Scientists from free pharmacy have found a sex guide of 1720

The “Sex Guide,” dated 1720 and banned until the 1960s because of its shocking content, was first put up for sale by the free pharmacy. The nearly 300-year-old book is called “Aristotle’s Masterpiece” made in two parts and was first published in London in 1684.

The book is a manual on family relationships, sex, contains tips, stories, odious theories, and informal illustrations. In particular, “Aristotle’s Masterpiece” states that a man must eat eggs, sparrows, pigeons, thrushes, as well as mosquitoes, ginger, and turnips for “seed abundance.” In addition, the book says that the deviations in newborn children are to blame for the “imagination of parents” who thought about other people during conception.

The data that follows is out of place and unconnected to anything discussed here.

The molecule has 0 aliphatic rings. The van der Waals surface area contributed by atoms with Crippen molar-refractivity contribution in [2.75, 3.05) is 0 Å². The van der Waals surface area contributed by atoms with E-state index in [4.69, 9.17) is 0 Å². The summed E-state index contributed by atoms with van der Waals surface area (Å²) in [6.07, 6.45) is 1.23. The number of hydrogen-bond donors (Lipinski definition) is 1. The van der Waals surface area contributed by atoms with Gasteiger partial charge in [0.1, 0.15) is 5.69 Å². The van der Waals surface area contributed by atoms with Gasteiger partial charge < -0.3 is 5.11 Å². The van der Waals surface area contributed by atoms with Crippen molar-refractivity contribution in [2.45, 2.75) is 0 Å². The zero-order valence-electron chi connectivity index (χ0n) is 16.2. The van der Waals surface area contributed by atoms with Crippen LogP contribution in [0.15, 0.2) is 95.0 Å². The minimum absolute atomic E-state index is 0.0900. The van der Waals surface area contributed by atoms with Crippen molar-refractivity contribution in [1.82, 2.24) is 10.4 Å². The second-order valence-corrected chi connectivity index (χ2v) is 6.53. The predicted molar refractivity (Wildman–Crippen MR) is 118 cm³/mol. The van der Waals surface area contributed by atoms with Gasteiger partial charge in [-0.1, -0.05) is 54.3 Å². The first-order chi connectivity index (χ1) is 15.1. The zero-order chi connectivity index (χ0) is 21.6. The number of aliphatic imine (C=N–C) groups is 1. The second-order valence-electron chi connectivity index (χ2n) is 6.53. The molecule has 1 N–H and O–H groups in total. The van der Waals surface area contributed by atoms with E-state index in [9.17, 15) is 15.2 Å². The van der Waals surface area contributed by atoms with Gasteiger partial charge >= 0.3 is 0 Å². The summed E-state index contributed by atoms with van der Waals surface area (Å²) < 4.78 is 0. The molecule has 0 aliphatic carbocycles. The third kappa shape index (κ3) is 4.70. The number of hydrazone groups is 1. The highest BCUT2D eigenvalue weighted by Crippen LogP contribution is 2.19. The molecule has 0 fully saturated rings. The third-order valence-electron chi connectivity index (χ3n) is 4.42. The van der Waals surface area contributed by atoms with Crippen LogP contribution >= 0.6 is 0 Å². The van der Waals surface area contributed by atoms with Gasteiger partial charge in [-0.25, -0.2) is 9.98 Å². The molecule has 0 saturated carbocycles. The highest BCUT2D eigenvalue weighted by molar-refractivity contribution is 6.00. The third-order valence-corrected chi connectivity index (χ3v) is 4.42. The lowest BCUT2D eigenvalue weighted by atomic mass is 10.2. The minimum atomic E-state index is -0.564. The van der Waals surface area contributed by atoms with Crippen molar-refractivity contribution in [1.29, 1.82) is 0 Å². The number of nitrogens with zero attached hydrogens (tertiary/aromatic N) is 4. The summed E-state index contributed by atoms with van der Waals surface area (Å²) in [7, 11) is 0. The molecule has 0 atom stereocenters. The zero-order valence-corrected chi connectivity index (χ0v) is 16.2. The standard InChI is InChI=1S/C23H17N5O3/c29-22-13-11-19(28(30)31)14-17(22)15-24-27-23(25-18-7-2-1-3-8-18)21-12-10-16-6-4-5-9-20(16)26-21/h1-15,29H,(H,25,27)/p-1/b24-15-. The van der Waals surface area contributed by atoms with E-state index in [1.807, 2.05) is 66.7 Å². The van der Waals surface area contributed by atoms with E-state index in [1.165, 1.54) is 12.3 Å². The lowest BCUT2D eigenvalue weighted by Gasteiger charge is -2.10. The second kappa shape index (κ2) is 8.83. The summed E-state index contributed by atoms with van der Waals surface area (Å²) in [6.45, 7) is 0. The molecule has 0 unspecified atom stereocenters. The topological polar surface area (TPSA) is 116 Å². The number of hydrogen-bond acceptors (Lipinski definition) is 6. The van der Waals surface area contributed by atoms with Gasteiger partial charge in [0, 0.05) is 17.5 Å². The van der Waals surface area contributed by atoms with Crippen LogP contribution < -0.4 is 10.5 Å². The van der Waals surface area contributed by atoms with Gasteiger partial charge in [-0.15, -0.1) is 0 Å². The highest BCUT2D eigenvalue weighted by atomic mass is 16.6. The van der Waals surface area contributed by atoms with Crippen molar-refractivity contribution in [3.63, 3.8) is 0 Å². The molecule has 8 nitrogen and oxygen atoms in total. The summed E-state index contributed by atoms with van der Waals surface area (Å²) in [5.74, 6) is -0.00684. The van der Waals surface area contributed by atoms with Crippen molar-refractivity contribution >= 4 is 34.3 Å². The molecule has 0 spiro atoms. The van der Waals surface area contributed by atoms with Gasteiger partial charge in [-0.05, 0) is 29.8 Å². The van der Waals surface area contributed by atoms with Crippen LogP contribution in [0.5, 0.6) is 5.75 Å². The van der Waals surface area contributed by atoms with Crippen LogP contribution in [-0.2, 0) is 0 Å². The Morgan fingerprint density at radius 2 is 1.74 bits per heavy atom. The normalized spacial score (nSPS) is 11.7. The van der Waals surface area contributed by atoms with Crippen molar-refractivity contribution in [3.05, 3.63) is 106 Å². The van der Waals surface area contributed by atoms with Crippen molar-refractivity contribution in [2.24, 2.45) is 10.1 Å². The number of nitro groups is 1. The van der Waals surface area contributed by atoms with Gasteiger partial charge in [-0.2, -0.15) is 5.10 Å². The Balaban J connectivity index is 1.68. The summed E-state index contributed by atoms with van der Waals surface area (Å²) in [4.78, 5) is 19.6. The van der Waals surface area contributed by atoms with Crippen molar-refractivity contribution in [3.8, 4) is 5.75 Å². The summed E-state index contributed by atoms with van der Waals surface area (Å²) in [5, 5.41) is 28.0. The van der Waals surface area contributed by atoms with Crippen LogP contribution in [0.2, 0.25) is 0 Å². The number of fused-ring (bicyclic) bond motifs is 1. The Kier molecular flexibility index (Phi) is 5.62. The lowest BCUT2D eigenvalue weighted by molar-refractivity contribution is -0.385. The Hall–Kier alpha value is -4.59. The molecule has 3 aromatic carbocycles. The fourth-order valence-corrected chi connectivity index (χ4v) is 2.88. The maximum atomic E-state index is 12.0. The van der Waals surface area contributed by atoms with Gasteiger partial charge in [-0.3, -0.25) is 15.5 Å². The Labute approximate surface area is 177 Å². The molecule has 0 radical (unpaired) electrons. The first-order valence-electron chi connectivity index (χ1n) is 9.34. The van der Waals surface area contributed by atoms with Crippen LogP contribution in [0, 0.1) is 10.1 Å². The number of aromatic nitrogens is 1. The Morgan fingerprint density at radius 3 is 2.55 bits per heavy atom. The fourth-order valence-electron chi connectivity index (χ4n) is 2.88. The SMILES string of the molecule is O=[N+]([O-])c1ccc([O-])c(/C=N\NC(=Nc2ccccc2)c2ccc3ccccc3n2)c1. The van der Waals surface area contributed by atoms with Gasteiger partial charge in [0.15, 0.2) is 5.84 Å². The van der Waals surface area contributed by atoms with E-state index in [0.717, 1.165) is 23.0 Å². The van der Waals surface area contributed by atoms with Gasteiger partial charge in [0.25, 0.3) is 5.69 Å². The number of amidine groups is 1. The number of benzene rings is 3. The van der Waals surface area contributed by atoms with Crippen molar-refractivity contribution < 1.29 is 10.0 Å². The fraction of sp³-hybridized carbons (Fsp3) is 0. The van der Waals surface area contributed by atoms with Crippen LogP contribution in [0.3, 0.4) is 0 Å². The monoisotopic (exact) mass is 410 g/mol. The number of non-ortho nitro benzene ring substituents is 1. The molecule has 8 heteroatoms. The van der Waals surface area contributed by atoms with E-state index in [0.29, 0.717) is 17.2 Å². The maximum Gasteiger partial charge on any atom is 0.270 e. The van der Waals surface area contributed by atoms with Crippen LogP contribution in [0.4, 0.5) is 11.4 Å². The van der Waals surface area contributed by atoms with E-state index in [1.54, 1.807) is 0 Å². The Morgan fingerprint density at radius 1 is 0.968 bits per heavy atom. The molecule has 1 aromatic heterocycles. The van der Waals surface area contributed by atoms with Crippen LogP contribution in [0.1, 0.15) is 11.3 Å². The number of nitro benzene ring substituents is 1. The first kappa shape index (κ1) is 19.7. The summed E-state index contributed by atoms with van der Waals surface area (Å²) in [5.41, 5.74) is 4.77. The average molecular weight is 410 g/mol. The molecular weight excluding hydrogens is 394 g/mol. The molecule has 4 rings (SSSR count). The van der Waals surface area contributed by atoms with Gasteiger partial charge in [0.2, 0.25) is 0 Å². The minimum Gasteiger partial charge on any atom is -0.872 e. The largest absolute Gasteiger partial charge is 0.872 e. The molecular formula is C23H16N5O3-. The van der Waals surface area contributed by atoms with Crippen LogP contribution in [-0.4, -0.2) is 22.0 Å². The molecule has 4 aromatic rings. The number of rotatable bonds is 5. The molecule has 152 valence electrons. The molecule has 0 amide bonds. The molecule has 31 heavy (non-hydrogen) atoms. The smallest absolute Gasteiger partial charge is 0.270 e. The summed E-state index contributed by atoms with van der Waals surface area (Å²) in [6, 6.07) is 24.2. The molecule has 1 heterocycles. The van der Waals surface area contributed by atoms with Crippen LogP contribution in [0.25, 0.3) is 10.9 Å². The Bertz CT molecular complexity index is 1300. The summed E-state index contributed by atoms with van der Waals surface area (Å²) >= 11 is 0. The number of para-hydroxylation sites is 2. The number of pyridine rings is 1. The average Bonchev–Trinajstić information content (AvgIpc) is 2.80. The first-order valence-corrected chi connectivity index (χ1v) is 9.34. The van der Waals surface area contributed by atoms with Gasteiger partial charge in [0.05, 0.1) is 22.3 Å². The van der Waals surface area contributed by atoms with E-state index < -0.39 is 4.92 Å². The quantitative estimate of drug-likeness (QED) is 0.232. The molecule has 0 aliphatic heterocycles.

The appraiser of the Auction House “Hansons” Jim Spencer stressed that the book was written when people believed in magic, spirits, and burned witches on fires. Therefore, it is necessary to take into account this nuance, talking about it. It is also worth noting that the work was banned until the 60s of the 20th century because of its “cruel content” because the book describes the more odious speculations of the then scientists.

There were several reasons for this. For example, it features images of “monsters” that were “generated by a woman’s unnatural connection to animals,” Spencer said. Also, in the book are written recommendations on sex, how to lie down to conceive a boy or a girl, the period of “maturation” girl, called the right time for conception, remembered virgins and pregnant women. The book will be put up for auction at the end of March, the starting price of the “sex guide” – 80-120 pounds.